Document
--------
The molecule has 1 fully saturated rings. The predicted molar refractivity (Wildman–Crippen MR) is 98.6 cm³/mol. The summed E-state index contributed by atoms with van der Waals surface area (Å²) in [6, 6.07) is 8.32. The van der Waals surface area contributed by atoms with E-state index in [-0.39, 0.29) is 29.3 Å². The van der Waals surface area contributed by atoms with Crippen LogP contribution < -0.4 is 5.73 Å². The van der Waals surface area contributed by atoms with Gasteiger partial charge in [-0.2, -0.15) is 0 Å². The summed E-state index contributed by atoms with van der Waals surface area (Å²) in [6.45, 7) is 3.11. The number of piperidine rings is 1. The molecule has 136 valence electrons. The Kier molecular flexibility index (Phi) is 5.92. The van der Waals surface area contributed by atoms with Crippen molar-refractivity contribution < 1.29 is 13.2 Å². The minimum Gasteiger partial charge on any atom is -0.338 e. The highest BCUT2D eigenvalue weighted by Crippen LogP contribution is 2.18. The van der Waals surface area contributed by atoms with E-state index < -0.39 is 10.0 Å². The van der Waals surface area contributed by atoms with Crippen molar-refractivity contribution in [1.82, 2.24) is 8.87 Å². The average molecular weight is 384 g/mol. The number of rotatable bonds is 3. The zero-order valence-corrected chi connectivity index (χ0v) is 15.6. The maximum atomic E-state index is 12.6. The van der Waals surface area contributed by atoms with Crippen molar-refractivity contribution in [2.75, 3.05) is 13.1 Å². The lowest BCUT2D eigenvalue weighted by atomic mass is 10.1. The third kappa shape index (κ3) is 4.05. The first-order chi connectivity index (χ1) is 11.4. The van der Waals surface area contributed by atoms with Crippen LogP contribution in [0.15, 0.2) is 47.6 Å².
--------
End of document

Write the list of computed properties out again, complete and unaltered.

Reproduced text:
The molecule has 1 fully saturated rings. The predicted molar refractivity (Wildman–Crippen MR) is 98.6 cm³/mol. The summed E-state index contributed by atoms with van der Waals surface area (Å²) in [6, 6.07) is 8.32. The van der Waals surface area contributed by atoms with E-state index in [-0.39, 0.29) is 29.3 Å². The van der Waals surface area contributed by atoms with Crippen LogP contribution < -0.4 is 5.73 Å². The van der Waals surface area contributed by atoms with Gasteiger partial charge in [-0.2, -0.15) is 0 Å². The summed E-state index contributed by atoms with van der Waals surface area (Å²) in [6.45, 7) is 3.11. The number of piperidine rings is 1. The molecule has 136 valence electrons. The Kier molecular flexibility index (Phi) is 5.92. The van der Waals surface area contributed by atoms with Crippen molar-refractivity contribution < 1.29 is 13.2 Å². The minimum Gasteiger partial charge on any atom is -0.338 e. The highest BCUT2D eigenvalue weighted by Crippen LogP contribution is 2.18. The van der Waals surface area contributed by atoms with E-state index < -0.39 is 10.0 Å². The van der Waals surface area contributed by atoms with Crippen molar-refractivity contribution in [1.82, 2.24) is 8.87 Å². The average molecular weight is 384 g/mol. The number of rotatable bonds is 3. The zero-order valence-corrected chi connectivity index (χ0v) is 15.6. The maximum atomic E-state index is 12.6. The van der Waals surface area contributed by atoms with Crippen molar-refractivity contribution in [2.75, 3.05) is 13.1 Å². The lowest BCUT2D eigenvalue weighted by atomic mass is 10.1. The third kappa shape index (κ3) is 4.05. The first-order chi connectivity index (χ1) is 11.4. The van der Waals surface area contributed by atoms with Crippen LogP contribution in [0.15, 0.2) is 47.6 Å².